All Things Considered

'Does It Have To Be Him?': N.H. Progressives Split By Another Sanders Bid

Corrected on January 30, 2019

An earlier Web version of this story incorrectly said that Bernie Sanders did not have staff in New Hampshire in the summer of 2015. Sanders did have staff in the state even before he declared his presidential bid in May 2015, but he did not open an official campaign office until July 2015.

Mailing Just Got More Expensive: Forever Stamps See Biggest Price Increase Ever

Corrected on January 29, 2019

A previous version of this story incorrectly characterized material from The Associated Press as saying that the 10 percent increase in the cost of a first-class Forever Stamp is the largest single price jump in the history of the U.S. Postal Service. In fact, the news service says it is "the biggest price increase by total cents" in USPS history.

Weekend Edition Saturday

LGBT Navajos Discover Unexpected Champions: Their Grandparents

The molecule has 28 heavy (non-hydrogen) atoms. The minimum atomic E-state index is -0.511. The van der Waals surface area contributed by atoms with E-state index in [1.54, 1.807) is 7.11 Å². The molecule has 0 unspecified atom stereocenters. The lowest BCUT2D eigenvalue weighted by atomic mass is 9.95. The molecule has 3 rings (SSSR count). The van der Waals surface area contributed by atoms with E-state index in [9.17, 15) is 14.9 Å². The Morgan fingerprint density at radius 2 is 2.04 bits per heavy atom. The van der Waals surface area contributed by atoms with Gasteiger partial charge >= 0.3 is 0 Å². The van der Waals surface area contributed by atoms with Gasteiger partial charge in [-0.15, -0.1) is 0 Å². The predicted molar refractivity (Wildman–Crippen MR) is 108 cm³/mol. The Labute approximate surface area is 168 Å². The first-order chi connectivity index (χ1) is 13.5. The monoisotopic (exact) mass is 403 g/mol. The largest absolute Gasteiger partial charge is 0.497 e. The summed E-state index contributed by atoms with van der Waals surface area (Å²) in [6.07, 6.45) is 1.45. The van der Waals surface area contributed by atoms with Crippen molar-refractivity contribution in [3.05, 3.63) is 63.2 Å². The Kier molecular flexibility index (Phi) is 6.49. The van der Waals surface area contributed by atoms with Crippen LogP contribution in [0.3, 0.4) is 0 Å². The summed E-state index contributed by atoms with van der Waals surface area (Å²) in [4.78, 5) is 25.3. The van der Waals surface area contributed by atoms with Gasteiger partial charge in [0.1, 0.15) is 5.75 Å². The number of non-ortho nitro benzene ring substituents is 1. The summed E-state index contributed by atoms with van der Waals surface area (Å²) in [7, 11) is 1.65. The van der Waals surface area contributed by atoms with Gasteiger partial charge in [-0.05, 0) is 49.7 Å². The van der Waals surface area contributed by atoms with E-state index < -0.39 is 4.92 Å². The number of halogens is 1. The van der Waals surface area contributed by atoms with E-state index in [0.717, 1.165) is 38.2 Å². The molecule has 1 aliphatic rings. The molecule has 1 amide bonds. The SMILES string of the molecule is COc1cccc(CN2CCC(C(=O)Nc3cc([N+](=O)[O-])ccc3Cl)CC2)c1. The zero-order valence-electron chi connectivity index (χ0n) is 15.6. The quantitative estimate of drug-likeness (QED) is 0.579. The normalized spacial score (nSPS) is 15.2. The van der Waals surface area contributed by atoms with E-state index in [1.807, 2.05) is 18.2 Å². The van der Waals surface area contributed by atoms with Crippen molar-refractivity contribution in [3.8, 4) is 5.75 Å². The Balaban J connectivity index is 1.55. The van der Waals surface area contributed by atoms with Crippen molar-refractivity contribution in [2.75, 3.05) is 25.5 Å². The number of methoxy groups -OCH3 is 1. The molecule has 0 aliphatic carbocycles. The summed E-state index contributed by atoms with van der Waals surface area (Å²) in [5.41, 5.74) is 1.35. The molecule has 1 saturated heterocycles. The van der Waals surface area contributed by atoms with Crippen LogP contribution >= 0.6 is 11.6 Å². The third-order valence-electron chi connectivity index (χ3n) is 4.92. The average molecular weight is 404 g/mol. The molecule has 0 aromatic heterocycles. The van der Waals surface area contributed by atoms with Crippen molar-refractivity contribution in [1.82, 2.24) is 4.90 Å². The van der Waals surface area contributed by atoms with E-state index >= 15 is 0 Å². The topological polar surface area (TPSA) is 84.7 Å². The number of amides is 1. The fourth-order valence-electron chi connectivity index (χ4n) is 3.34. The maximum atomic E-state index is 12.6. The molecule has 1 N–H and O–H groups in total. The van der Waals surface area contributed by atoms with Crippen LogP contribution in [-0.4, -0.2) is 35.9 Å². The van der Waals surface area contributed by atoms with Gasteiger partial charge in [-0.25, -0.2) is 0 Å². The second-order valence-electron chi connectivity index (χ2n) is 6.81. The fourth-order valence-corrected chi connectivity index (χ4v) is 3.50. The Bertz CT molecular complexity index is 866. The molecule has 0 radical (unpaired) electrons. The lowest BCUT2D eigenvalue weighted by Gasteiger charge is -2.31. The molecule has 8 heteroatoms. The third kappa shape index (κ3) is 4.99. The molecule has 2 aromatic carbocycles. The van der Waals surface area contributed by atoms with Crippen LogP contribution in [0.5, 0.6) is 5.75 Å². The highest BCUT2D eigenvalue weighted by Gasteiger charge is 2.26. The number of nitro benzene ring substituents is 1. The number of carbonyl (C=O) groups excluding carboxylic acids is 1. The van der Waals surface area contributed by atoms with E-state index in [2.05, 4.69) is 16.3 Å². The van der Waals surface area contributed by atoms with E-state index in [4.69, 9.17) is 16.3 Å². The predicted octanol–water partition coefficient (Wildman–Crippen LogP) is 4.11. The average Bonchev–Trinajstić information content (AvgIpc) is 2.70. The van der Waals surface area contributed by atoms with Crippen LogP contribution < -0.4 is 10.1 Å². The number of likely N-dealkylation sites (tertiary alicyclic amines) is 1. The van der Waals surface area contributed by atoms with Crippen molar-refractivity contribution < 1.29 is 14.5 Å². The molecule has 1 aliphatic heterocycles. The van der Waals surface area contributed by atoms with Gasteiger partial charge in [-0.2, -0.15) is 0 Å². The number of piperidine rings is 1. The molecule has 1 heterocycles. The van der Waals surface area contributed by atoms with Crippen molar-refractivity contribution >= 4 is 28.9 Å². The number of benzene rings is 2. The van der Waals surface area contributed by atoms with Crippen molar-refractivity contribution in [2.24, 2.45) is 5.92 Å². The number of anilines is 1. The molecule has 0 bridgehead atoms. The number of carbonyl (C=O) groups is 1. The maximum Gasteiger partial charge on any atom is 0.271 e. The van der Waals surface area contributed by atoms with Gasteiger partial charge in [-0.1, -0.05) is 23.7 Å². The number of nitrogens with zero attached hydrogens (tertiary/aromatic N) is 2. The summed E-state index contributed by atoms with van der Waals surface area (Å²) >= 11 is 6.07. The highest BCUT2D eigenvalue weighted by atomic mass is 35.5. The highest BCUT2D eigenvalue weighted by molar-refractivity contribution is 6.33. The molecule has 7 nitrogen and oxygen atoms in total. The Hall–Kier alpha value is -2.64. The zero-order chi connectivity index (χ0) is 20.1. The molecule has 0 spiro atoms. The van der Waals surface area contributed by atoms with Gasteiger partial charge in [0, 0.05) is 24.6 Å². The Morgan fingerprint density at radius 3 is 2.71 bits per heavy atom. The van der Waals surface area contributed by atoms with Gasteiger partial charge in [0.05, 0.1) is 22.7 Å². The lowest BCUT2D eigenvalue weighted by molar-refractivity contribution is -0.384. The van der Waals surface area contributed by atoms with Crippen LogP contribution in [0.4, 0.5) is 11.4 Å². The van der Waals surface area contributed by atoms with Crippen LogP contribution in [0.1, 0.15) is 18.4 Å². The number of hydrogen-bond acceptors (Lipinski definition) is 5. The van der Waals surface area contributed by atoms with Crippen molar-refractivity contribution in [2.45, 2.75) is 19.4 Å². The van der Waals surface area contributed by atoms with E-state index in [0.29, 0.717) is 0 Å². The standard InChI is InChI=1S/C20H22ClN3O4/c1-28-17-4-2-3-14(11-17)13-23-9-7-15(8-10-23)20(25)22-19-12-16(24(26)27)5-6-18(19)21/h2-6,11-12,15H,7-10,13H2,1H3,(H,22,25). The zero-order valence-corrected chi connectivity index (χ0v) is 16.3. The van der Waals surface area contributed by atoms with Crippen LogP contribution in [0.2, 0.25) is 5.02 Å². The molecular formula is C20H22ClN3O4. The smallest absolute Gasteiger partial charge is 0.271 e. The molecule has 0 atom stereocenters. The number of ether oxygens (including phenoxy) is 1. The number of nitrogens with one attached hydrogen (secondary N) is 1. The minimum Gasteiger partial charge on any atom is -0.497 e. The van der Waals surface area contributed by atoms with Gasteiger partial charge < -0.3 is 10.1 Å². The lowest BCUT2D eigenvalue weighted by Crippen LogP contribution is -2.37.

Corrected on January 28, 2019

A previous Web version of this story incorrectly said the suicide attempt rate for LGBTQ Navajo youths was three times as high as that of non-Native LGBTQ youths. The rate is three times as high as that of white LGBTQ youths.

Steep Climb In Benzodiazepine Prescribing By Primary Care Doctors

Corrected on January 25, 2019

In an earlier version of this story, we incorrectly said there was an 830 percent increase in overdose mortality rates among women from 1996 to 2017. The statistic is from 1999 to 2017. In addition, we incorrectly gave Anna Lembke's first name as Anne.

Hear Weezer's Surprise New Covers Album

Corrected on January 24, 2019

An earlier version of this story misidentified the singer on Weezer's "Paranoid" cover as Rivers Cuomo. It is the band's guitarist, Brian Bell.

Morning Edition

Native American Leader: 'A Wall Is Not The Answer'

Corrected on January 23, 2019

A previous Web version of this story said the U.S. is home to 34,000 Tohono O'odham tribal citizens and about 2,000 tribal citizens live in Mexico. There are about 32,000 Tohono O'odham tribal citizens in the U.S.

Morning Edition

Sen. Kamala Harris Announces 2020 Presidential Candidacy

Corrected on January 21, 2019